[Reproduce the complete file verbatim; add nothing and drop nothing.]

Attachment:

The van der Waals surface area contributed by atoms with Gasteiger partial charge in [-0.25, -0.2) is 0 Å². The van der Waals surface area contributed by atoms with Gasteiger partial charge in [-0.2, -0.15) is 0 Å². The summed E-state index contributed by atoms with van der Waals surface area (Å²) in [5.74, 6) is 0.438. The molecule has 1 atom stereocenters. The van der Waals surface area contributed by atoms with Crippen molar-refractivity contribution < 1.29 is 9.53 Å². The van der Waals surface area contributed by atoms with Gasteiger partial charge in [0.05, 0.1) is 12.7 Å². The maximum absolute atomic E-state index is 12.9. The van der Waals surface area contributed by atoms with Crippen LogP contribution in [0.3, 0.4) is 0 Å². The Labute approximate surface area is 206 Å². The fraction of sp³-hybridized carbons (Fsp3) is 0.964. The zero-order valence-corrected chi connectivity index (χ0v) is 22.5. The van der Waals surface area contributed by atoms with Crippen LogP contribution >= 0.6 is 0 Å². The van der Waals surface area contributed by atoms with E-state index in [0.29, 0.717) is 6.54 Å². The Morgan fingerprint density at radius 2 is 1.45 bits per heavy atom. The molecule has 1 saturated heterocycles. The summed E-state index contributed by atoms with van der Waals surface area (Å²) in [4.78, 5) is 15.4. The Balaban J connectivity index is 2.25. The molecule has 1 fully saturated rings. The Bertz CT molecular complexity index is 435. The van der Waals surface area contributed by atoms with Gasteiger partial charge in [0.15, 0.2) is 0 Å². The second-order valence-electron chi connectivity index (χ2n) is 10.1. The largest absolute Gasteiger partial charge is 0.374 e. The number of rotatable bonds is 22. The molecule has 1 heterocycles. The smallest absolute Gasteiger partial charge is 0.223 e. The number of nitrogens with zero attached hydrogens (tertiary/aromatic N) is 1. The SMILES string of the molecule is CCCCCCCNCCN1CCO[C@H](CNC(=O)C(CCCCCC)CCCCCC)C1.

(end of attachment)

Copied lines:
The van der Waals surface area contributed by atoms with Gasteiger partial charge in [-0.25, -0.2) is 0 Å². The van der Waals surface area contributed by atoms with Gasteiger partial charge in [-0.2, -0.15) is 0 Å². The summed E-state index contributed by atoms with van der Waals surface area (Å²) in [5.74, 6) is 0.438. The molecule has 1 atom stereocenters. The van der Waals surface area contributed by atoms with Crippen molar-refractivity contribution < 1.29 is 9.53 Å². The van der Waals surface area contributed by atoms with Gasteiger partial charge in [0.05, 0.1) is 12.7 Å². The maximum absolute atomic E-state index is 12.9. The van der Waals surface area contributed by atoms with Crippen LogP contribution in [0.3, 0.4) is 0 Å². The Labute approximate surface area is 206 Å². The fraction of sp³-hybridized carbons (Fsp3) is 0.964. The zero-order valence-corrected chi connectivity index (χ0v) is 22.5. The van der Waals surface area contributed by atoms with Crippen LogP contribution >= 0.6 is 0 Å². The van der Waals surface area contributed by atoms with E-state index in [0.29, 0.717) is 6.54 Å². The Morgan fingerprint density at radius 2 is 1.45 bits per heavy atom. The molecule has 1 saturated heterocycles. The summed E-state index contributed by atoms with van der Waals surface area (Å²) in [4.78, 5) is 15.4. The Balaban J connectivity index is 2.25. The molecule has 1 fully saturated rings. The Bertz CT molecular complexity index is 435. The van der Waals surface area contributed by atoms with Gasteiger partial charge in [0.15, 0.2) is 0 Å². The second-order valence-electron chi connectivity index (χ2n) is 10.1. The largest absolute Gasteiger partial charge is 0.374 e. The number of rotatable bonds is 22. The molecule has 1 heterocycles. The smallest absolute Gasteiger partial charge is 0.223 e. The number of nitrogens with zero attached hydrogens (tertiary/aromatic N) is 1. The SMILES string of the molecule is CCCCCCCNCCN1CCO[C@H](CNC(=O)C(CCCCCC)CCCCCC)C1.